Apollo has several seasons of operating experience in Kenya, serving over 160,000 farmers. In early 2022, it raised a $40 million Series B funding round to serve farmers in new markets and growing a wider range of crops.
Of concern is the fact that small-scale farmers are disproportionately affected by rising fertiliser prices and climate change-related weather events. The company says it continuously builds upon its technology, agronomic advice and product offerings to help farmers adapt to these challenges and increase their resilience.
Apollo’s team told AgFunderNews that on a recent field visit, a farmer pointed out their field, where half had been planted with Apollo inputs and half without. The farmer remarked that the Apollo half would yield more than the entire farm did last year. “Each time our team goes into the field, we witness the power of Apollo’s work and we realize that happy farmers are the most powerful customer acquisition channel,” the team said.
Building a large business with strong financial fundamentals is possible with excellent execution, strong technology and a conviction in the African opportunity, the Apollo team said.
“We are excited about opportunities arising from increasing smartphone adoption across Africa and emergence of digitally-enabled, low-cost solutions in agriculture and fintech,” they added. “We are also optimistic about opportunities to take more climate-smart agricultural practices to our customers.”
Farmerline, headquartered in Ghana, is a marketplace for farmers co-founded in 2013 by Allosyius Attah and Emmanuel Addai. The company’s goal is to create lasting wealth for farmers by streamlining a fragmented agrifood supply chain and empowering smallholders with resources, education and services to increase their productivity and incomes.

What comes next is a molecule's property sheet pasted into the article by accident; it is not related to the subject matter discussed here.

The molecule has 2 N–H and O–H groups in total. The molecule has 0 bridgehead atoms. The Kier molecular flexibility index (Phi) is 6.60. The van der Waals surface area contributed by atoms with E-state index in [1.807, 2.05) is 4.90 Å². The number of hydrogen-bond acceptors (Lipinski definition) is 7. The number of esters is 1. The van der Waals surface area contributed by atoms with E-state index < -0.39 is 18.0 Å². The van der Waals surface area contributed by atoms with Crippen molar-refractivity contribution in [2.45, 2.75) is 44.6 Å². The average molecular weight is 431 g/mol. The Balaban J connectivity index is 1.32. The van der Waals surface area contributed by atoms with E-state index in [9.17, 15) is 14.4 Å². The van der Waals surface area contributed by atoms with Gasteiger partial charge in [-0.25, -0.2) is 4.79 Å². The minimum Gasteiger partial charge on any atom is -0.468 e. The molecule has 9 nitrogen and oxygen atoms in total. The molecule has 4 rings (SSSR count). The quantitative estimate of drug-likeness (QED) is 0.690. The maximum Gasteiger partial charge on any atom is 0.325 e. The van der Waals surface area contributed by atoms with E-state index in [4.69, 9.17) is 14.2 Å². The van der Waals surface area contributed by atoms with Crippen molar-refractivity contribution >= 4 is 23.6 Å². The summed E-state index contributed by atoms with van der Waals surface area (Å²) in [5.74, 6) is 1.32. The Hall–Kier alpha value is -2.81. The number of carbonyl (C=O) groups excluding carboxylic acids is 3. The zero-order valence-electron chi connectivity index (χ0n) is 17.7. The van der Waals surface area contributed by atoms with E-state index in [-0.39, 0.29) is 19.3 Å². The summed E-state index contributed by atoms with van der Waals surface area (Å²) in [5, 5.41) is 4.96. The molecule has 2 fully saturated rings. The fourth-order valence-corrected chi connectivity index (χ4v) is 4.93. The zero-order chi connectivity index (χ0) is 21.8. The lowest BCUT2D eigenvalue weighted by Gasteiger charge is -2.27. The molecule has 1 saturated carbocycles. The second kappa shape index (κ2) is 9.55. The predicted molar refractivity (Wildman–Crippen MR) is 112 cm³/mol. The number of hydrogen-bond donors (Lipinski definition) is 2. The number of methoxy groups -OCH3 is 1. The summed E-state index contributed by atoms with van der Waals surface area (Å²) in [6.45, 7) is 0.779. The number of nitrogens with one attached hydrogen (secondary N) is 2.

The company provides West Africa’s smallholder farmers with access to high-quality fertilisers and seeds, free education on climate-smart farming practices (via SMS and voice messages in local languages), and connections to international markets. The company has financed roughly $18 million worth of inputs and crops through franchise shop alliances with agribusinesses and input dealers.
“The challenge of agricultural market access is beyond supply and demand, because the logistics to move food in large quantities while maintaining quality is difficult,” Attah told AgFunderNews. “Very few start-ups are able to play in that space.”
Farmerline collects farm-level data to provide farmers with crop-yield prediction, forecasts of fertiliser needs, and product traceability. Its AI-powered platform, called Mergdata, is licensed by global food traders and manufacturers, government agencies and agri-businesses, which use it to support their own decision-making and build customised tools for farmers in their network. Farmerline has built partnerships with over 3,000 such organisations, which collectively suppport more than one million farmers in 26 countries.
Attah and Addai bootstrapped the business and grew its reach through revenues until April 2022, when the company raised its first institutional funding round.
April 2022 saw Farmerline receive its first institutional cheque with which it was keen to use on expansion and building its logistics and supply chain operations. The company secured nearly $13 million in a mixed debt-equity round. The equity portion was backed by Acumen’s Resilient Agriculture Fund and Dutch development bank FMO, while debt was provided by DEG, Rabobank, Ceniarth, Rippleworks, Kiva and others.
The company recently launched into its second market, Côte d’Ivoire. “The name of the game is trust and infrastructure,” said Attah. “We had to build infrastructure to drive partnership attention to agriculture. Our trust network has helped us to build both the physical and virtual infrastructure we need to support farmers.”